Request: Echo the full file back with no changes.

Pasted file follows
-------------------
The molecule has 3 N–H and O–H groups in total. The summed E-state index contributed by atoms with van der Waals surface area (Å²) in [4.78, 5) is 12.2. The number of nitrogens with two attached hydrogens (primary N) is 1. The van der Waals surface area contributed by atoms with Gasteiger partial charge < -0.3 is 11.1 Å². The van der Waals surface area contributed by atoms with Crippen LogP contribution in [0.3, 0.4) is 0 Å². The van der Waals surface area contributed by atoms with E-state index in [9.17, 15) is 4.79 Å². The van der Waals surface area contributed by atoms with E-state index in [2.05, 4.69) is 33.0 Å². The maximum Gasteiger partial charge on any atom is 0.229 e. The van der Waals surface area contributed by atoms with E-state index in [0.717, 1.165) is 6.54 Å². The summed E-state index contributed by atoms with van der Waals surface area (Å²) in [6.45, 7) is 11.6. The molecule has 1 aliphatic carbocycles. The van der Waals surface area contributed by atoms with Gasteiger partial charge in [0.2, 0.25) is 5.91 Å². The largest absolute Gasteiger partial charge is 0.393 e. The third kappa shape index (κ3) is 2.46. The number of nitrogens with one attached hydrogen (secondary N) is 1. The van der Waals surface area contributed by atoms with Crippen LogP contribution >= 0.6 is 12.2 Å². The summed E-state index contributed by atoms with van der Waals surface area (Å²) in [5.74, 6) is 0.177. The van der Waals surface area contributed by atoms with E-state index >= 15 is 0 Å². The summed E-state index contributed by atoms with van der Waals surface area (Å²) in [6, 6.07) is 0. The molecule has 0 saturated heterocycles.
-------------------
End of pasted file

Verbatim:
The molecule has 3 N–H and O–H groups in total. The summed E-state index contributed by atoms with van der Waals surface area (Å²) in [4.78, 5) is 12.2. The number of nitrogens with two attached hydrogens (primary N) is 1. The van der Waals surface area contributed by atoms with Gasteiger partial charge < -0.3 is 11.1 Å². The van der Waals surface area contributed by atoms with Crippen LogP contribution in [0.3, 0.4) is 0 Å². The van der Waals surface area contributed by atoms with E-state index in [9.17, 15) is 4.79 Å². The van der Waals surface area contributed by atoms with E-state index in [2.05, 4.69) is 33.0 Å². The maximum Gasteiger partial charge on any atom is 0.229 e. The van der Waals surface area contributed by atoms with E-state index in [0.717, 1.165) is 6.54 Å². The summed E-state index contributed by atoms with van der Waals surface area (Å²) in [6.45, 7) is 11.6. The molecule has 1 aliphatic carbocycles. The van der Waals surface area contributed by atoms with Gasteiger partial charge in [0.2, 0.25) is 5.91 Å². The largest absolute Gasteiger partial charge is 0.393 e. The third kappa shape index (κ3) is 2.46. The number of nitrogens with one attached hydrogen (secondary N) is 1. The van der Waals surface area contributed by atoms with Crippen LogP contribution >= 0.6 is 12.2 Å². The summed E-state index contributed by atoms with van der Waals surface area (Å²) in [5.74, 6) is 0.177. The van der Waals surface area contributed by atoms with E-state index >= 15 is 0 Å². The summed E-state index contributed by atoms with van der Waals surface area (Å²) in [6, 6.07) is 0. The molecule has 0 saturated heterocycles.